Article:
Hello friends. Long-term list members know how I feel about sticky wines. Ardor probably captures it most closely. (Ardor: an often restless or transitory warmth of feeling)
In my mind, there is a holy trinity of sticky wines. The first is Trockenbeerenauslese from Germany. The second is Tokaji from Hungary. And the third is what we have today:
This blew up my offering schedule for the week. There are certain wines that dictate an immediate turnaround after tasting, and this is one of them.
First, tariff: Sauternes tends to be a high-end category (a split of 1998 D’Yquem goes for $150 at auction).
Second, age: it is rare indeed to access winery-aged, library Sauternes on these shores. Finding a Sauternes 15 years past vintage, at a price like this; it just doesn’t happen.
Third, availability: 600 bottles (that’s *bottles* not cases) were imported into Seattle. At last check, 25% have already sold. And that’s in like three days. No surprise, as I wasn’t the only person to taste these. If you don’t think every restaurant in Seattle isn’t angling to have a well-priced Sauternes on their dessert menu, you’ve been consuming too much of our product.
We do have a few advantages here. As I said, I’m turning this around quickly, so we can sneak in and grab our share before many folks know this has even hit Seattle.
Also, this is a Sauternes house that is not well-known in the United States, so the name recognition factor is low. Fine by me, because it doesn’t take much searching to find that this is wildly popular Sauternes in Europe. Oz Clarke, a wonderful British wine writer whose books and videos are well-worth seeking out, says this in his Oz Clarke’s Bordeaux: “[TEXT WITHHELD].” In his “best years” for Amand, the 1998 is one of eleven vintages mentioned.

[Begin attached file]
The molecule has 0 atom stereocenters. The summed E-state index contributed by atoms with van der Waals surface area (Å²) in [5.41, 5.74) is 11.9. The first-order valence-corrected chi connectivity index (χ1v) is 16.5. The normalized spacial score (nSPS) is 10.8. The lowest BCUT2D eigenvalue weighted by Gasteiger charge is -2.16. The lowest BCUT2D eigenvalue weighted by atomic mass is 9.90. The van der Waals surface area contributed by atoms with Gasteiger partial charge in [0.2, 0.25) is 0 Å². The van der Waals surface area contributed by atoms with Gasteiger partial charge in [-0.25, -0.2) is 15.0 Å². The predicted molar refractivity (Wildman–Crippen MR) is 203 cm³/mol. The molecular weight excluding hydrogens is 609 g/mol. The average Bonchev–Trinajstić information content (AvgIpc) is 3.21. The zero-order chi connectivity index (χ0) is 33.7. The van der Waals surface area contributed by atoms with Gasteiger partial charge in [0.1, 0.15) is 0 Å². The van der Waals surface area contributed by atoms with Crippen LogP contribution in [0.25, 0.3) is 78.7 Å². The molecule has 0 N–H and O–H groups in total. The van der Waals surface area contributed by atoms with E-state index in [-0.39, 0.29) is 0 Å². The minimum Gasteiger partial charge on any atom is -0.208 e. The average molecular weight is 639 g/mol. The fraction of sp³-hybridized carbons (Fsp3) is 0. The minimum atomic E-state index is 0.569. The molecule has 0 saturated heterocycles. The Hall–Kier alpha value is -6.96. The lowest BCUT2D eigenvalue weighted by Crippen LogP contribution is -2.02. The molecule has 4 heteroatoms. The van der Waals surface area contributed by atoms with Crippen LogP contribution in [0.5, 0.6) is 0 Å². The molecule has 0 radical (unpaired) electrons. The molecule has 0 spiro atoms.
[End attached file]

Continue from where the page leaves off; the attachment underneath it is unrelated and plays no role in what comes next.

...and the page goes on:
Basically, the selfish French and fiendish Brits keep almost all the well-priced Sauternes for themselves. We’re lucky that our importer friends snuck any of this off the continent, because it’s an absolute beauty.
Revealed on first sniff are a series of maturing botrytis notes, complexities of tobacco and fungus that add musky sex-appeal to an already alluring bouquet. There is fig, and earth, and sweet spice, and toast, and burnt orange peel. Complex complex complex, such that it’s hard to pull your nose away and take a sip. When you do, you’re handsomely rewarded: a plump streak of caramel-drenched figs runs right down the middle of the palate, surrounded by notes of peach and plum and sappy grape. The acid-sugar balance is wonderful. The finish goes on and on. It’s honest, glorious Sauternes.
Please limit order requests to 6 bottles, and we’ll do our best to fulfill all requests. The wine should arrive in about a week, at which point it will be available for pickup or shipping during the autumn shipping window.